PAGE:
img_20170212_094532Pictured above are the TYR Special Ops (top), Aqua Sphere Kayenne (right), and Speedo Vanquisher (bottom left). Ranked by field of vision from widest to narrowest they are: Aqua Sphere, TYR, then Speedo.

For open water swimming a wide field of vision is a key consideration. Unlike the controlled environment of the pool, in open water not only do you often have cloudy water and buoys to navigate, but you are contesting with a crowd of swimmers unless you are the fastest or the slowest swimmer in the bunch. A popular pool goggle like the Speedo Speed Socket offers a comfortable fit and good leak protection, but it means you have very little peripheral vision. Not only does this lead to the risk of going off course or getting tangled with another swimmer, but it also equates to much more sighting and looking around, which is the key limiter to quality body position and swim stroke in open water.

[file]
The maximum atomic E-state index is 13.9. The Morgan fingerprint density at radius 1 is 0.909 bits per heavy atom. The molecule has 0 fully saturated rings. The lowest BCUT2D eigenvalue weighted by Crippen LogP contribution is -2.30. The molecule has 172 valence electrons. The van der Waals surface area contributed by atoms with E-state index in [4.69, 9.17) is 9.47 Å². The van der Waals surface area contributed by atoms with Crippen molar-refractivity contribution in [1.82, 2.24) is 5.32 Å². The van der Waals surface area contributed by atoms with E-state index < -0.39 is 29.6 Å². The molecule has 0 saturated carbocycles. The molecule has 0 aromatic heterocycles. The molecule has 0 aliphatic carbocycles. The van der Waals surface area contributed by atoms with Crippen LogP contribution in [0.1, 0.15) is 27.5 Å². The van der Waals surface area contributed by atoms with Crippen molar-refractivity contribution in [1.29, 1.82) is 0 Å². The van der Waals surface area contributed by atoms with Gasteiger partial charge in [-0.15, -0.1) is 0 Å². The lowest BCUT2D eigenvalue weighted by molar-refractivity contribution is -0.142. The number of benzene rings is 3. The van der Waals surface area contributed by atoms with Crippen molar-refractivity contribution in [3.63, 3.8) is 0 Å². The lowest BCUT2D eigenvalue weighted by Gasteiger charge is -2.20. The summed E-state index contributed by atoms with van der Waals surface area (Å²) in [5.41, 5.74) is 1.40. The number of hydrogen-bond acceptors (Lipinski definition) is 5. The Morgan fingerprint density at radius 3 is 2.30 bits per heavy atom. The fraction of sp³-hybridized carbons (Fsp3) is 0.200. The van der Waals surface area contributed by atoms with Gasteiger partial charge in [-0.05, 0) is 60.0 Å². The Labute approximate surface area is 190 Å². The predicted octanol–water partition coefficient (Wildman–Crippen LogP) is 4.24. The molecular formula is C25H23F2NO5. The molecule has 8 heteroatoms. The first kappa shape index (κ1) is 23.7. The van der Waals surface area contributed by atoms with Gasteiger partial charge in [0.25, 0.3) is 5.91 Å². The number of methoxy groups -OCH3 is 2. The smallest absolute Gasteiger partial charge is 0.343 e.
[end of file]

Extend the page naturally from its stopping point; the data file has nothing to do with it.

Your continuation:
Therefore, although many buy a second pair of goggles for open water swimming solely for a tinted lens, you should also consider how much peripheral vision is on offer. To the three pictured above, I would add the Maru Groove as a 4th option, but would not go any narrower than the Speedo Vanquisher for open water training or racing. The benefits of a better sense of what’s around you are high. In fact, I wear a wide field pair in crowded Master’s swims in order to have a better sense of where all the other swimmers are in my lane. Like any goggle, these will fit differently for everyone. The Speedos have replaceable nose pieces with different sizes and the Aqua Spheres come in normal and small. The best option is to borrow a pair from a friend and see how they fit for you. Either way though, you won’t regret going with a wider view.